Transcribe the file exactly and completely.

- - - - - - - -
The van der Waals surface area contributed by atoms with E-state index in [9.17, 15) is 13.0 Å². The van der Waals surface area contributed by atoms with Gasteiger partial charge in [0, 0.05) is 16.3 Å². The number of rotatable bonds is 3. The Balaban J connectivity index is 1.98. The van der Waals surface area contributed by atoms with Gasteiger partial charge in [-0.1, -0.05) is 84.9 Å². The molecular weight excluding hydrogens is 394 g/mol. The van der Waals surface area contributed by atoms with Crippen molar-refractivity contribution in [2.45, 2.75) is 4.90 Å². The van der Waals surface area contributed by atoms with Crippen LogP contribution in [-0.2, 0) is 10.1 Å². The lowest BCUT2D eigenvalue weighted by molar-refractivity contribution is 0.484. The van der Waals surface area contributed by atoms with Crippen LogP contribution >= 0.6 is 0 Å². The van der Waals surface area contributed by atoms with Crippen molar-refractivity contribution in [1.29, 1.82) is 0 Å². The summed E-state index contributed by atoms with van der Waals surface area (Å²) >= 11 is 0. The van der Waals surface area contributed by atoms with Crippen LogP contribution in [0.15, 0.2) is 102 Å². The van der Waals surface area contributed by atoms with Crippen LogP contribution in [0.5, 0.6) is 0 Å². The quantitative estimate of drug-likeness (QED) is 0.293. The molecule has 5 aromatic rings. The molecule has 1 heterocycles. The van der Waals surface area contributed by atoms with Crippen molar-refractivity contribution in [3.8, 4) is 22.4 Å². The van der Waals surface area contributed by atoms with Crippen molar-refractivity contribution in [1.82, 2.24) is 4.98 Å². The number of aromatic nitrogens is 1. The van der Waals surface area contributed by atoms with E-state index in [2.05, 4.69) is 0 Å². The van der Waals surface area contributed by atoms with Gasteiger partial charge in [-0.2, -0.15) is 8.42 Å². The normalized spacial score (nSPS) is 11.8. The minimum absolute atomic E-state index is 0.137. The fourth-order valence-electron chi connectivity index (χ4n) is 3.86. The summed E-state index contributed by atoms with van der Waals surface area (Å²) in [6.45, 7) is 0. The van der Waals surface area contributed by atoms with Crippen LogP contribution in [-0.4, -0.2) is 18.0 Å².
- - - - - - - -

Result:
The van der Waals surface area contributed by atoms with E-state index in [9.17, 15) is 13.0 Å². The van der Waals surface area contributed by atoms with Gasteiger partial charge in [0, 0.05) is 16.3 Å². The number of rotatable bonds is 3. The Balaban J connectivity index is 1.98. The van der Waals surface area contributed by atoms with Gasteiger partial charge in [-0.1, -0.05) is 84.9 Å². The molecular weight excluding hydrogens is 394 g/mol. The van der Waals surface area contributed by atoms with Crippen molar-refractivity contribution in [2.45, 2.75) is 4.90 Å². The van der Waals surface area contributed by atoms with Crippen LogP contribution in [-0.2, 0) is 10.1 Å². The lowest BCUT2D eigenvalue weighted by molar-refractivity contribution is 0.484. The van der Waals surface area contributed by atoms with Crippen LogP contribution >= 0.6 is 0 Å². The van der Waals surface area contributed by atoms with Crippen molar-refractivity contribution in [1.29, 1.82) is 0 Å². The summed E-state index contributed by atoms with van der Waals surface area (Å²) >= 11 is 0. The van der Waals surface area contributed by atoms with Crippen LogP contribution in [0.15, 0.2) is 102 Å². The van der Waals surface area contributed by atoms with Crippen LogP contribution in [0.5, 0.6) is 0 Å². The quantitative estimate of drug-likeness (QED) is 0.293. The molecule has 5 aromatic rings. The molecule has 1 heterocycles. The van der Waals surface area contributed by atoms with Crippen molar-refractivity contribution in [3.8, 4) is 22.4 Å². The van der Waals surface area contributed by atoms with Crippen molar-refractivity contribution in [1.82, 2.24) is 4.98 Å². The number of aromatic nitrogens is 1. The van der Waals surface area contributed by atoms with E-state index in [2.05, 4.69) is 0 Å². The van der Waals surface area contributed by atoms with Gasteiger partial charge in [-0.2, -0.15) is 8.42 Å². The normalized spacial score (nSPS) is 11.8. The minimum absolute atomic E-state index is 0.137. The fourth-order valence-electron chi connectivity index (χ4n) is 3.86. The summed E-state index contributed by atoms with van der Waals surface area (Å²) in [6.45, 7) is 0. The van der Waals surface area contributed by atoms with Crippen LogP contribution in [-0.4, -0.2) is 18.0 Å².